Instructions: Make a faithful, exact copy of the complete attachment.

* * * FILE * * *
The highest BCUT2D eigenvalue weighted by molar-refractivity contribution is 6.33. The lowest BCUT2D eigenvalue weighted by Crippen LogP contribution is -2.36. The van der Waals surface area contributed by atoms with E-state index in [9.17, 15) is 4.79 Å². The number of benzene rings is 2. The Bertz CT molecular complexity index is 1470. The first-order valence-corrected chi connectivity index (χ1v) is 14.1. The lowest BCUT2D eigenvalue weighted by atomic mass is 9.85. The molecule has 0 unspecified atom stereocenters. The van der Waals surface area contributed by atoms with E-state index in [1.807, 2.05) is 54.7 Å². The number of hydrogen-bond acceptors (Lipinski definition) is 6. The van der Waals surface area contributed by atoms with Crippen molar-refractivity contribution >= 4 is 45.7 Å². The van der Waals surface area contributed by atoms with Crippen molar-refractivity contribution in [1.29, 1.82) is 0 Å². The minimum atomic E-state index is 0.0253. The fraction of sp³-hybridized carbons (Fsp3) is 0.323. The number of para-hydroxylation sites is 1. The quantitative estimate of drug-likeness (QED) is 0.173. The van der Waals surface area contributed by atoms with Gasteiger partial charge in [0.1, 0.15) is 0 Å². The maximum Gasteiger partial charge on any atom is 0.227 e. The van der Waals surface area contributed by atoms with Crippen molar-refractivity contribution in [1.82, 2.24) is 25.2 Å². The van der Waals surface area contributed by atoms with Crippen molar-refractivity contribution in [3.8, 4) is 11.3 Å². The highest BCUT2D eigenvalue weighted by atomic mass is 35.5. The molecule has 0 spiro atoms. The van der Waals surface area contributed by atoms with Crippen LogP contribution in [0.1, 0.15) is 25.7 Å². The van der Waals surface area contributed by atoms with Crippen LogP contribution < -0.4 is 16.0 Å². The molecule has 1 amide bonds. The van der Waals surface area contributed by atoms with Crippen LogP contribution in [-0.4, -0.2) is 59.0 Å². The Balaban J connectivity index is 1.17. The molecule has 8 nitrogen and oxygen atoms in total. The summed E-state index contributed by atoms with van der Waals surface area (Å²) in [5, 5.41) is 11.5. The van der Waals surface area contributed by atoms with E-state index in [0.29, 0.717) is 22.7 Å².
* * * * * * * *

The highest BCUT2D eigenvalue weighted by molar-refractivity contribution is 6.33. The lowest BCUT2D eigenvalue weighted by Crippen LogP contribution is -2.36. The van der Waals surface area contributed by atoms with E-state index in [9.17, 15) is 4.79 Å². The number of benzene rings is 2. The Bertz CT molecular complexity index is 1470. The first-order valence-corrected chi connectivity index (χ1v) is 14.1. The lowest BCUT2D eigenvalue weighted by atomic mass is 9.85. The molecule has 0 unspecified atom stereocenters. The van der Waals surface area contributed by atoms with E-state index in [1.807, 2.05) is 54.7 Å². The number of hydrogen-bond acceptors (Lipinski definition) is 6. The van der Waals surface area contributed by atoms with Crippen molar-refractivity contribution >= 4 is 45.7 Å². The van der Waals surface area contributed by atoms with Crippen molar-refractivity contribution in [1.29, 1.82) is 0 Å². The minimum atomic E-state index is 0.0253. The fraction of sp³-hybridized carbons (Fsp3) is 0.323. The number of para-hydroxylation sites is 1. The quantitative estimate of drug-likeness (QED) is 0.173. The van der Waals surface area contributed by atoms with Gasteiger partial charge in [0.1, 0.15) is 0 Å². The maximum Gasteiger partial charge on any atom is 0.227 e. The van der Waals surface area contributed by atoms with Crippen molar-refractivity contribution in [1.82, 2.24) is 25.2 Å². The van der Waals surface area contributed by atoms with Crippen molar-refractivity contribution in [3.8, 4) is 11.3 Å². The highest BCUT2D eigenvalue weighted by atomic mass is 35.5. The molecule has 0 spiro atoms. The van der Waals surface area contributed by atoms with Crippen LogP contribution in [0.1, 0.15) is 25.7 Å². The van der Waals surface area contributed by atoms with Crippen LogP contribution < -0.4 is 16.0 Å². The molecule has 1 amide bonds. The van der Waals surface area contributed by atoms with Crippen LogP contribution in [-0.4, -0.2) is 59.0 Å². The Balaban J connectivity index is 1.17. The molecule has 8 nitrogen and oxygen atoms in total. The summed E-state index contributed by atoms with van der Waals surface area (Å²) in [5, 5.41) is 11.5. The van der Waals surface area contributed by atoms with E-state index in [0.29, 0.717) is 22.7 Å².